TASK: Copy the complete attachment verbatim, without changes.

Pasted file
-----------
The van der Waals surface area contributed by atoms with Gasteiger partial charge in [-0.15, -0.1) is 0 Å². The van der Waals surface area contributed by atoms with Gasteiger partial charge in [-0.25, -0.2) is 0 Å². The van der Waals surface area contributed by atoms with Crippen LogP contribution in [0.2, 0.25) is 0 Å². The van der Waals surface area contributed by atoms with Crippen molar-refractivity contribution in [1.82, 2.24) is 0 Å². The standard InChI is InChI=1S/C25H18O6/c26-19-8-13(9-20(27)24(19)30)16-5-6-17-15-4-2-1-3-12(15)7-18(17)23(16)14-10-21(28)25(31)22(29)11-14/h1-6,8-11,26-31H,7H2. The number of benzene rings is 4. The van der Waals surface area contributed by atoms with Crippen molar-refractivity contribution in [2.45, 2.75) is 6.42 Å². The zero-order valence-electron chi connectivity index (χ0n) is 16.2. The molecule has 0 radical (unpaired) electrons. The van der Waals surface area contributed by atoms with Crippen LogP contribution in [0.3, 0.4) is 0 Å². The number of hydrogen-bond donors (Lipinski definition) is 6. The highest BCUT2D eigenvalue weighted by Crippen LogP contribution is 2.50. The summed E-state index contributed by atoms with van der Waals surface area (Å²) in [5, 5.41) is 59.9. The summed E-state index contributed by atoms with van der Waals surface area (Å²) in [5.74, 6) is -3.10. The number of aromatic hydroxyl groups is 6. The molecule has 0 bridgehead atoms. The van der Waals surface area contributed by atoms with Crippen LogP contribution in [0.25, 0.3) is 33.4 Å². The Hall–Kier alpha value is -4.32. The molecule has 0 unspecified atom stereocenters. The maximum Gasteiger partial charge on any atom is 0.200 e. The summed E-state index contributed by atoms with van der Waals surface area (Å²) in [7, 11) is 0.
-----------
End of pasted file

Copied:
The van der Waals surface area contributed by atoms with Gasteiger partial charge in [-0.15, -0.1) is 0 Å². The van der Waals surface area contributed by atoms with Gasteiger partial charge in [-0.25, -0.2) is 0 Å². The van der Waals surface area contributed by atoms with Crippen LogP contribution in [0.2, 0.25) is 0 Å². The van der Waals surface area contributed by atoms with Crippen molar-refractivity contribution in [1.82, 2.24) is 0 Å². The standard InChI is InChI=1S/C25H18O6/c26-19-8-13(9-20(27)24(19)30)16-5-6-17-15-4-2-1-3-12(15)7-18(17)23(16)14-10-21(28)25(31)22(29)11-14/h1-6,8-11,26-31H,7H2. The number of benzene rings is 4. The van der Waals surface area contributed by atoms with Crippen molar-refractivity contribution in [2.45, 2.75) is 6.42 Å². The zero-order valence-electron chi connectivity index (χ0n) is 16.2. The molecule has 0 radical (unpaired) electrons. The van der Waals surface area contributed by atoms with Crippen LogP contribution in [0.3, 0.4) is 0 Å². The number of hydrogen-bond donors (Lipinski definition) is 6. The highest BCUT2D eigenvalue weighted by Crippen LogP contribution is 2.50. The summed E-state index contributed by atoms with van der Waals surface area (Å²) in [5, 5.41) is 59.9. The summed E-state index contributed by atoms with van der Waals surface area (Å²) in [5.74, 6) is -3.10. The number of aromatic hydroxyl groups is 6. The molecule has 0 bridgehead atoms. The van der Waals surface area contributed by atoms with Crippen LogP contribution in [0.25, 0.3) is 33.4 Å². The Hall–Kier alpha value is -4.32. The molecule has 0 unspecified atom stereocenters. The maximum Gasteiger partial charge on any atom is 0.200 e. The summed E-state index contributed by atoms with van der Waals surface area (Å²) in [7, 11) is 0.